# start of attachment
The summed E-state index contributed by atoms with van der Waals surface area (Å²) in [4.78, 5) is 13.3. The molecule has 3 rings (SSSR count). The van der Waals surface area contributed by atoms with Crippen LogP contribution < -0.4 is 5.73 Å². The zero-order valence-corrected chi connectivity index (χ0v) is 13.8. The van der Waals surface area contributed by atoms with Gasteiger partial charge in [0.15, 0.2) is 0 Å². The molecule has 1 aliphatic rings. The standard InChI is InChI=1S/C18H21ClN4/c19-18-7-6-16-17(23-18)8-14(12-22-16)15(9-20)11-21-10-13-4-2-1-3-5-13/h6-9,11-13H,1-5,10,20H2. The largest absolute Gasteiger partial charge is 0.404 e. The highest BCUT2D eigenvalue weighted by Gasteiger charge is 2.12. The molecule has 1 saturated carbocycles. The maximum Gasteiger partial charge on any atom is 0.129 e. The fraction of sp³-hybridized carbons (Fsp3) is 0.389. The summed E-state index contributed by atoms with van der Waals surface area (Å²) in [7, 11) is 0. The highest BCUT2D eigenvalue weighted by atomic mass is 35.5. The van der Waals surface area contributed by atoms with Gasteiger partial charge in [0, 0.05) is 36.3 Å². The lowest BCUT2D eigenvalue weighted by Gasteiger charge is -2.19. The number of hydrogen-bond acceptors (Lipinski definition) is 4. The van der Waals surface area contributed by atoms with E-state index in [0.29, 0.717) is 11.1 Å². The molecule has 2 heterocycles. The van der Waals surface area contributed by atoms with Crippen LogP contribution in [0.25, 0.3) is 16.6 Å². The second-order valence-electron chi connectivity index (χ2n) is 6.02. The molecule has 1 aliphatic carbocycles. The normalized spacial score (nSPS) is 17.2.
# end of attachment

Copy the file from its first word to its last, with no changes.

The summed E-state index contributed by atoms with van der Waals surface area (Å²) in [4.78, 5) is 13.3. The molecule has 3 rings (SSSR count). The van der Waals surface area contributed by atoms with Crippen LogP contribution < -0.4 is 5.73 Å². The zero-order valence-corrected chi connectivity index (χ0v) is 13.8. The van der Waals surface area contributed by atoms with Gasteiger partial charge in [0.15, 0.2) is 0 Å². The molecule has 1 aliphatic rings. The standard InChI is InChI=1S/C18H21ClN4/c19-18-7-6-16-17(23-18)8-14(12-22-16)15(9-20)11-21-10-13-4-2-1-3-5-13/h6-9,11-13H,1-5,10,20H2. The largest absolute Gasteiger partial charge is 0.404 e. The highest BCUT2D eigenvalue weighted by Gasteiger charge is 2.12. The molecule has 1 saturated carbocycles. The maximum Gasteiger partial charge on any atom is 0.129 e. The fraction of sp³-hybridized carbons (Fsp3) is 0.389. The summed E-state index contributed by atoms with van der Waals surface area (Å²) in [7, 11) is 0. The highest BCUT2D eigenvalue weighted by atomic mass is 35.5. The van der Waals surface area contributed by atoms with Gasteiger partial charge in [0, 0.05) is 36.3 Å². The lowest BCUT2D eigenvalue weighted by Gasteiger charge is -2.19. The number of hydrogen-bond acceptors (Lipinski definition) is 4. The van der Waals surface area contributed by atoms with E-state index in [0.29, 0.717) is 11.1 Å². The molecule has 2 heterocycles. The van der Waals surface area contributed by atoms with Crippen LogP contribution in [0.25, 0.3) is 16.6 Å². The second-order valence-electron chi connectivity index (χ2n) is 6.02. The molecule has 1 aliphatic carbocycles. The normalized spacial score (nSPS) is 17.2.